Building on an existing relationship between Kodak and The WB, Ketchum has given a yet-to-be-revealed WB teen TV star their own personal web log in order to demonstrate to young bloggers how to add features (especially photos), create content, etc. The helpful how-to blog will be reachable via the WB’s home page as of August 1.

In a separate but complimentary initiative that also begins on August 1, running until the start of the school year, New York’s Idea Connections has put together a CD of blog-friendly content that will be packaged with the camera. The CDs contain tips for building a better blog, scenes from WB shows from the upcoming season, music, pictures and other teen-appealing content. Saatchi & Saatchi will simultaneously run a print and TV ad campaign to plug the camera’s uses.

For his part, Paul Kurnit thinks the negative hype surrounding blog usage by marketers is overstated: ‘In terms of this kind of outreach, if the kid doesn’t want to play, he’s not going to play. But there are lots of kids who define themselves by being in the know and by being the first to spread the word.’

Copilevitz believes blogs will soon become an effective tool in the agency repertoire, provided they’re handled correctly. ‘Don’t use blogs for a CPM equation,’ he cautions. ‘You can’t. Blogs are a communication tool.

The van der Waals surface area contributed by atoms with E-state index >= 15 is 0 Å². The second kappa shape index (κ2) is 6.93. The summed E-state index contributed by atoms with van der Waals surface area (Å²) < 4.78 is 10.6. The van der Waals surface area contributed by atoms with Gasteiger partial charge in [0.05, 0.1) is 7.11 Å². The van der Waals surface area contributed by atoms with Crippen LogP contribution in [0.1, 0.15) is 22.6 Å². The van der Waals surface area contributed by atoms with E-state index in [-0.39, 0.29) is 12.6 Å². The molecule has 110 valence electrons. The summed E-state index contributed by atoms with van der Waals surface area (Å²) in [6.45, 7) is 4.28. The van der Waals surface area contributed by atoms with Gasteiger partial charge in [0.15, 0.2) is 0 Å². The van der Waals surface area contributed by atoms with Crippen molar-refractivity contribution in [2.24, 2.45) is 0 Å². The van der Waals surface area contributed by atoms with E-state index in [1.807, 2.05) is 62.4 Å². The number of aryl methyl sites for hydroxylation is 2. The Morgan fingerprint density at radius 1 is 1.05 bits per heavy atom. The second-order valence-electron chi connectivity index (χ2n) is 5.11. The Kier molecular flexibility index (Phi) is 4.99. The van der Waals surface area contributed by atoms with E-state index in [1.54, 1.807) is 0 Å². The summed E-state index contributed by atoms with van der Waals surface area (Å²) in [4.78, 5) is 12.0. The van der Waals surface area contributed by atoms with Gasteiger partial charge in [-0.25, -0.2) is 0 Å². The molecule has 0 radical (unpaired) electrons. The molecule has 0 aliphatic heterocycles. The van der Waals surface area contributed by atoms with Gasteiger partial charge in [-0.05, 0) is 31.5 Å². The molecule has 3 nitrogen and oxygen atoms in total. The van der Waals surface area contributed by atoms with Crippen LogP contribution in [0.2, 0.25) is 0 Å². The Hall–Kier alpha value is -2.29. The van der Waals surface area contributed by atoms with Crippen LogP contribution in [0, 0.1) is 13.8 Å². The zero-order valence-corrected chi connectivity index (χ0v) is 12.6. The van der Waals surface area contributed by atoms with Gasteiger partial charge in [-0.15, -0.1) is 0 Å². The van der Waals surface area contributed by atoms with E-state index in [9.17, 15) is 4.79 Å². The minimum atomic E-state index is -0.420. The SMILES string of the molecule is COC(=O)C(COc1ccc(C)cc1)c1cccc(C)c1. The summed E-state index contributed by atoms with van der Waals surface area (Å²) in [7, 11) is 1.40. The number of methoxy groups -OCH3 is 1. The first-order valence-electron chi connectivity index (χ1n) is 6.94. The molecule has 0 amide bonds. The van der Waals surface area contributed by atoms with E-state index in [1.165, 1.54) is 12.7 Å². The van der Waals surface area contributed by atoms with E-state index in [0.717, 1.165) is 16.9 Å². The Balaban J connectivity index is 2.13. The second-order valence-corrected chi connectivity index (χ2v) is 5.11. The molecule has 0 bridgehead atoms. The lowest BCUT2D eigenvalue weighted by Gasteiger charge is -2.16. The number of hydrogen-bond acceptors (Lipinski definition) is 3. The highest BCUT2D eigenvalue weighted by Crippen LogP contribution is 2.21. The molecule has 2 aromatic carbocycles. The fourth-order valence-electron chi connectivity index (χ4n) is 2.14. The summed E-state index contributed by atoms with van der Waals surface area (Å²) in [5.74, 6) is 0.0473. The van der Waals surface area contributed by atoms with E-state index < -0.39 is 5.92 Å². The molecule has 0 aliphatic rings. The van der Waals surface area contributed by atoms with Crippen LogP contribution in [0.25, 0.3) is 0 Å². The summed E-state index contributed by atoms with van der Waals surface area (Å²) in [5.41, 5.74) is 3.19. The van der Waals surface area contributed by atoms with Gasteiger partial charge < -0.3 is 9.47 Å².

‘I think their biggest impact will be on the small business that doesn’t have a marketing budget, but has a message to get out,’ says Copilevitz. He estimates that because blog software is free, setting one up can cost as little as a few days of an in-house web guru’s time or as much as US$70,000 to US$90,000 if a company chooses to invest in creative and writing talent. ‘For larger advertisers, if they are willing to engage in a dialogue, it can be a very powerful way to open doors to consumers. But you have to be willing to say something worth reading, and you have to be willing to listen to the responses.’

Although the technology might intimidate the uninitiated, what lurks beneath the on-line and interactive facade should be familiar to most marketers. ‘It’s the oldest form of advertising we know,’ observes Kurnit. ‘Word of mouth preceded just about everything.’